Kihagi v. City of San Francisco

Northern District of California, cand-4:2015-cv-01168

ORDER by Judge Kandis A. Westmore denying {{46}} Motion to Lift Stay. (kawlc2, COURT STAFF)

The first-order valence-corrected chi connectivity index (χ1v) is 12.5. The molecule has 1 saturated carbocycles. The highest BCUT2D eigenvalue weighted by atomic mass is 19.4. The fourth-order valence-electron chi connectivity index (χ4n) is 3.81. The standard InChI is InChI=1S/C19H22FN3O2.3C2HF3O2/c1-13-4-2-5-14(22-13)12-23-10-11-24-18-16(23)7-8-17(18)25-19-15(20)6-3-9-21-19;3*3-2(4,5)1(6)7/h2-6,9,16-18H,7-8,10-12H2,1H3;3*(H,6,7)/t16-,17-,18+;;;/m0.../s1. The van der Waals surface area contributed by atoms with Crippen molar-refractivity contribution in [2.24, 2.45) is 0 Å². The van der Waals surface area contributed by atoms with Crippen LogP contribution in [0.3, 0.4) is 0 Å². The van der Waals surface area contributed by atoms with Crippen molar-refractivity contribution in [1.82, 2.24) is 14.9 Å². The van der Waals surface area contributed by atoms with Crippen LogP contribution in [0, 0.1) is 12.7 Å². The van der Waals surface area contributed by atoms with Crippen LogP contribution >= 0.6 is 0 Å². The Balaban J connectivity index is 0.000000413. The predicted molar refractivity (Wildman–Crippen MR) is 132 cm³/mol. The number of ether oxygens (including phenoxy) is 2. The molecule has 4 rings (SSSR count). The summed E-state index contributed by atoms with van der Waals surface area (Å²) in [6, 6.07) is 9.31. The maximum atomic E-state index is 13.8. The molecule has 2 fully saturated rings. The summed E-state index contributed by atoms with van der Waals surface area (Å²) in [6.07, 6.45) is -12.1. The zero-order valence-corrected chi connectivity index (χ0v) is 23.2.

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1 2 3 4 UNITED STATES DISTRICT COURT 5 NORTHERN DISTRICT OF CALIFORNIA 6 ANNA KIHAGI, et al., 7 Case No. 15-cv-01168-KAW Plaintiffs, 8 v. ORDER DENYING MOTION TO LIFT 9 STAY CITY OF SAN FRANCISCO, 10 CALIFORNIA, et al., Re: Dkt. No. 46 11 Defendants. 12 Northern District of California United States District Court 13 On January 15, 2016, this Court granted Defendant City and County of San Francisco's 14 motion to stay the above-captioned case, applying Younger abstention. (Ord. Granting Mot. to 15 Stay ("Ord."), Dkt. No. 43 at 7.) Plaintiffs now move to lift the stay. (Pls.' Mot., Dkt. No. 46.) 16 The Court deems the matter suitable for disposition without hearing pursuant to Civil Local Rule 17 7-1(b) and VACATES the hearing currently set for October 6, 2016. Having considered the 18 papers filed by the parties and the relevant legal authority, the Court DENIES the motion, for the 19 reasons set forth below. 20 I. BACKGROUND 21 A. Factual background 22 Anne Kihagi is an "African-American immigrant" who is the managing member of Xelan 23 Prop 1, LLC, Renka Prop, LLC, and Zoriall LLC (collectively, "Kihagi"), three companies that 24 own rental properties in San Francisco. (1st Am. Compl. ("FAC") ¶¶ 7-10, 32, Dkt. No. 18.) 25 Some of these properties are subject to the City's rent control ordinance. (Id. ¶ 33.) 26 In 2014, Kihagi learned that some of her tenants were subletting their rent-controlled units 27 at market rates. (Id. ¶¶ 35-38.) When Kihagi evicted these tenants, they allegedly complained to 28 the City. (Id. ¶¶ 38-39.) This prompted a "full-fledged attack on Kihagi vis-à-vis the City's 1 handling of applications for construction and remodelling [sic] permits and virtually anything else 2 that required City approval even and especially concerning matters having nothing to do with 3 tenant disputes." (Id. ¶ 40.) She claims that the City targeted her based on her race and the "City's 4 bureaucratic hostility towards landlords' right to evict tenants who are breaking their leasing 5 contracts." (Id. ¶ 73.) This alleged discrimination has resulted in continual harassment by the 6 City and excessive penalties. (Id. ¶¶ 74, 75.) 7 Kihagi offers several examples of the City's purported enforcement.1 For example, she 8 alleges that with respect to the Filbert property, in February 2015, an electrical inspector filed a 9 Code Enforcement Violation on work he claimed was done to the property even though he knew 10 the work was done with valid permits. (Id. ¶ 68.) The inspector then posted notices on the Filbert 11 property, notifying tenants of the purported violation. (Id.) The approved permits were also 12 removed from the City's electronic system, and the visitation was only retracted when Kihagi Northern District of California United States District Court 13 presented them with hard copies of the approved permits. (Id. ¶¶ 69-70.) Kihagi asserts that 14 similar instances occurred with plumbing records. (Id. ¶ 71.) 15 B. Procedural background 16 Based on the City's alleged conduct, Kihagi commenced this action on March 12, 2015. 17 (Compl., Dkt. No. 1.) On stipulation of the parties, Kihagi filed a first amended complaint on May 18 18, 2015. (FAC; April 16, 2015 Stip., Dkt. No. 14; April 30, 2015 Stip., Dkt. No. 15.) Kihagi 19 alleges that the City, Deputy City Attorneys Victoria L. Weatherford and Michael Weiss, and 20 Housing Inspectors Marico Hernandez and Tony Pelea denied her equal protection, violated her 21 due process rights, retaliated against her for exercising her First Amendment right to petition 22 government, and conspired to do so. (FAC ¶¶ 11-27, 77-80, 81-83, 84-88, 89-93.) She seeks an 23 award of damages, costs of suit, and attorney's fees. (FAC at 21.) 24 On June 4, 2015, the City filed a lawsuit against Kihagi in the Superior Court for the 25 County of San Francisco. (Mot. to Stay Req. for Judicial Notice, Exh. 1, State Court Complaint, 26 Dkt. No. 21.) In the state court action, the City alleges that Kihagi has been "rampantly violating 27 1 28 The Court does not describe every example here. Other examples were also described in the Court's prior order granting Defendants' motion to stay. (Ord. at 2-3.) 2 1 the letter and spirit of the Rent Ordinance, and in particular, Section 37.10B, by harassing, 2 retaliating, and intimidating their tenants into surrendering their rent-controlled units." (Id. ¶ 6.) 3 The City further alleges that once Kihagi's tactics succeed, she quickly renovates the units, often 4 without necessary permits, inspections, or licensed contractors, and relets them at substantially 5 increased rents." (Id. ¶ 8.) 6 The City asserts four claims in its state court complaint. The first cause of action is for 7 violation of San Francisco Administrative Code section 37.10B et seq. (Id. ¶¶ 128-135.) The 8 second cause of action is for violation of California Health and Safety Code sections 17920- 9 17980.9. (Id. ¶¶ 136-147.) The third cause of action is for general public nuisance under 10 California Civil Code sections 3479 and 3480. (Id. ¶¶ 148-154.) The fourth cause of action is for 11 unfair and unlawful business practices in violation of California Business and Professions Code 12 sections 17200-17210. (Id. ¶¶ 155-165.) The City seeks a variety of declaratory and injunctive Northern District of California United States District Court 13 relief, payment of statutory fines, civil penalties, and restitution, authorization to place a lien on 14 Kihagi's property, reimbursement of costs of enforcement, and payment of reasonable attorney's 15 fees and costs. (Id. ¶¶ 1-16.) 16 On June 30, 2015, the City filed a motion to stay this federal case. (Dkt. No. 19.) On 17 January 15, 2016, the Court granted the City's motion on the papers and stayed the case, finding 18 that the threshold requirements for Younger abstention were met and that the instant "proceeding 19 would have the practical effect of enjoining the state code enforcement action." (Ord. at 6.) 20 On July 15, 2016, Kihagi filed the instant motion to lift the Court's stay, on the ground that 21 the City has "initiated, pursued, and escalated its bad faith code enforcement prosecution and 22 patently invidious discrimination. . . . ." (Pls.' Mot. at 2.) As examples, Kihagi claims that the 23 City presented false declarations to obtain inspection warrants, propounded approximately 1,600 24 discovery questions, sought evidentiary and monetary sanctions on the discovery, sought 25 disclosure of personal records, and "tweeted" about the case. (Pls.' Mot. at 2-3.) In support of her 26 claims, Kihagi filed a declaration by Julie N. Nong, attaching Department of Building Inspection 27 records and court records. (Nong Dec., Dkt. No. 46-2.) The City filed its opposition on August 2, 28 2015, along with a request for judicial notice. (Defs.' Opp'n, Dkt. No. 50; Request for Judicial 3 1 Notice ("RJN"), Dkt. No. 51.) Kihagi filed her reply on August 9, 2015, along with a declaration 2 by Dorothy P. Mou, attaching court records. (Pls.' Reply, Dkt. No. 52; Mou Dec., Dkt. No. 52-1.) 3 Kihagi did not file an opposition to the City's request for judicial notice. 4 II. LEGAL STANDARD 5 A. Request for judicial notice 6 A district court may take judicial notice of facts not subject to reasonable dispute that are 7 "capable of accurate and ready determination by resort to sources whose accuracy cannot 8 reasonably be questioned." Fed. R. Evid. 201(b); United States v. Bernal-Obeso, 989 F.2d 331, 9 333 (9th Cir. 1993). A court may, therefore, take judicial notice of matters of public record. 10 United States v. Wilson, 631 F.2d 118, 119 (9th Cir. 1980). 11 B. Motion to lift stay 12 Younger abstention generally "applies when there is a pending state proceeding that Northern District of California United States District Court 13 implicates important state interests and provides the federal plaintiff with an opportunity to raise 14 federal claims." Baffert v. Cal. Horse Racing Bd., 332 F.3d 613, 617 (9th Cir. 2003). However, 15 "an exception to abstention applies if the state proceedings demonstrate bad faith, harassment, or 16 some other extraordinary circumstances that would make abstention inappropriate." Id. (internal 17 quotation omitted); see also San Jose Silicon Valley Chamber of Commerce Political Action 18 Comm., 546 F.3d 1087, 1092 (internal quotation omitted). Thus, if the "state proceedings are 19 conducted in bad faith or to harass the litigant. . . the district court may exercise jurisdiction even 20 when the criteria for Younger abstention are met." Baffert, 332 F.3d at 621. In the context of 21 Younger abstention, "bad faith generally means that a prosecution has been brought without a 22 reasonable expectation of obtaining a valid conviction." Id. (internal quotation omitted). 23 III. DISCUSSION 24 A. Request for judicial notice 25 The City asks that the Court take judicial notice of: (1) the Superior Court's order granting 26 in part the City's motion for evidentiary and monetary sanctions against Kihagi, (2) the Superior 27 Court's order granting the City's motion to compel further responses to requests for admission and 28 form interrogatories, (3) the Superior Court's order granting the City's motion to compel further 4 1 responses to special interrogatories and requests for production, and (4) an order for the selection 2 of a referee. Kihagi does not oppose the request. The Court finds that the documents are true and 3 correct copies of documents filed in state court and grants the City's request for judicial notice. 4 See Fed. R. Evid. 201(b)(2); Wilson, 631 F.2d at 119 ("[A] court may take judicial notice of its 5 own records in other cases, as well as the records of an inferior court in other cases."). 6 B. Motion to lift stay 7 Kihagi argues that the City's litigation tactics are evidence of bad faith and harassment, 8 which warrants lifting the stay in the instant case. Again, the Ninth Circuit has found that "bad 9 faith generally means that a prosecution has been brought without a reasonable expectation of 10 obtaining a valid conviction." Baffert, 332 F.3d at 621. Some courts have suggested that this is 11 not the only way of proving bad faith. For example, applying a more expansive view of bad faith, 12 the Tenth Circuit has found that the courts should also consider whether a prosecution is Northern District of California United States District Court 13 "motivated by the defendant's suspect class or in retaliation for the defendant's exercise of 14 constitutional rights," and whether the prosecution "was conducted in such a way as to constitute 15 harassment and an abuse of prosecutorial discretion, typically through the unjustified and 16 oppressive use of multiple prosecutions." Phelps v. Hamilton, 59 F.3d 1058, 1065 (9th Cir. 1995). 17 Here, Kihagi does not argue that the City brought the case without a reasonable 18 expectation of obtaining a valid conviction. Instead, she argues that the state proceedings were 19 initiated in retaliation for exercising her right to evict tenants and motivated by "her status as an 20 American female immigrant and real estate entrepreneur of African descent." (Plfs.' Mot. at 6.) 21 The documents relied upon by Kihagi, however, do not support her claims. For example, Kihagi 22 points to the "false declarations" presented by the City to obtain inspection warrants, but provides 23 no evidence that the declarations are false. (Nong Dec., Exh. 13.) Kihagi also challenges the 24 discovery propounded by the City. (Plfs.' Mot. at 3.) But while this discovery is extensive, she 25 has not demonstrated that it was inappropriate. Instead, the Superior Court clearly found merit to 26 the discovery because it not only granted several of the City's motions for sanctions against 27 Kihagi, finding that Kihagi had waived all objections to Plaintiffs' Requests for Admissions and 28 Form Interrogatories, but also imposed monetary sanctions in the amount of $16,000.00. (RJN, 5 1 Exh. B (imposing evidentiary sanctions and $8,000 in monetary sanctions), C (same).)2 2 In her reply brief, Kihagi relies on three documents. (Pls.' Reply at 2.) First, she relies on 3 the Superior Court's order denying the City's motion for a preliminary injunction, in which the 4 Superior Court found that the preliminary injunction was unwarranted because the conduct alleged 5 was historical, not ongoing, and because the terms of the preliminary injunction were 6 "unprecedented in scope and restrictiveness." (Nong Dec., Exh. 20.)3 However, the Superior 7 Court did not find that the motion was brought in bad faith, but simply concluded that a trial was 8 the appropriate forum for weighing the evidence and testimony. (Id.) A single denial of a 9 preliminary injunction is not alone grounds for finding bad faith or harassment. Second, Kihagi 10 argues that "to circumvent this denial," the City then filed an ex parte application for an inspection 11 warrant, to be conducted by seven city officials at four buildings. (Pls.' Reply at 2.) The Superior 12 Court granted the motion but limited the inspection to one inspector. (Mou Dec., Exh. B.) Kihagi Northern District of California United States District Court 13 contends that the Superior Court's limitation clearly shows "this excessive request for ex parte 14 relief was in patent disregard of due process." (Pls.' Reply at 3.) There is no evidence that the 15 inspection warrant was sought in order to "circumvent" the denial of the preliminary injunction, or 16 that the Superior Court found any due process problem. Instead, the Superior Court found that 17 there was probable cause for the inspection warrant, even if it limited the number of inspectors 18 (although not the scope of the inspection itself). (Mou Dec., Exh. B.) Finally, Kihagi points to the 19 City's July 27, 2016 Inspection Demand, arguing that this relief was already twice denied. To the 20 contrary, while the proposed preliminary injunction sought significantly more relief than just an 21 inspection,4 the Superior Court did allow an inspection when it granted the City's ex parte 22 2 23 The Court observes that on August 23, 2016, the discovery referee granted in part the City's motion to compel responses to special interrogatories and requests for production, finding that 24 "[t]he vast majority of the discovery requests should have been answered," and further sanctioning Kihagi $3,500. City & Cnty. of SF v. Kihagi, Case No. CGC-15-546152, Discovery Order No. 8. 25 In this order, the discovery referee also permitted discovery of Kihagi's financial and personal information, finding it relevant to the City's claims. Id. 26 3 Although Kihagi does not ask the Court to take judicial notice of the exhibits to the Nong or Mou 27 Declaration, the Court will take judicial notice of the relevant court documents. 4 28 For example, the preliminary injunction would outlaw all use of security cameras on Kihagi's properties, require tenant services to be maintained exactly as it, and require Kihagi to get court 6 1 application for an inspection warrant, only limiting the number of inspectors involved. Again, this 2 is not evidence of bad faith or harassment. 3 The Court finds that Kihagi has not produced evidence of bad faith or harassment. 4 "Evidence of bad-faith harassment must be more than multiple prosecutions, must be more than 5 conclusory statements about motive, must be more than a weak claim of selective prosecution, and 6 must be more than the prosecution of close cases." Phelps v. Hamilton, 840 F. Supp. 1442, 1453 7 (D. Kan. 1993) (citations omitted). While Kihagi makes numerous conclusory statements that the 8 City is acting with "animus" or "vindictiveness. . . rooted in [Kihagi's] protected status as an 9 American female immigrant and real estate entrepreneur of African descent," Kihagi does not 10 support these claims with evidence. (Pls.' Mot. at 4; Pls.' Reply at 3.)5 The Court concludes the 11 bad faith exception to Younger abstention does not apply. 12 IV. CONCLUSION Northern District of California United States District Court 13 For the reasons set forth above, Kihagi's motion to lift the stay is DENIED. 14 IT IS SO ORDERED. 15 Dated: October 3, 2016 __________________________________ 16 KANDIS A. WESTMORE 17 United States Magistrate Judge 18 19 20 21 approval before serving legal notices on tenants. (Nong Dec., Exh. 20 at 2.) 22 5 In her motion, Kihagi had also argued that the Court can lift the stay because she is only seeking 23 monetary damages for her § 1983 claims. (Pls.' Mot. at 9-10.) In support, Kihagi cites to Bullock v. Town of Woodside for the proposition that the Ninth Circuit has "not approved of Younger 24 abstention in an action for money damages under § 1983 when. . . the ongoing state proceeding was not a criminal prosecution." 2000 WL 734513, at *1 (9th Cir. June 7, 2000). As the City 25 pointed out, Bullock is contrary to published Ninth Circuit precedent, which has found that "Younger principles apply to a claim for damages based on constitutional challenges which can be 26 asserted in pending state proceedings that implicate important state interests, and that the correct disposition is to defer—not to dismiss—when damages are at issue." Gilbertson v. Albright, 381 27 F.3d 965, 982 (9th Cir. 2004). Kihagi appears to no longer rely on this argument in her reply papers, and argues that the Court should no longer abstain because of "the intensified harassment 28 of Plaintiff" since it entered the stay. (Pls.' Reply at 5.) As discussed above, however, the Court does not find evidence of bad faith or harassment. 7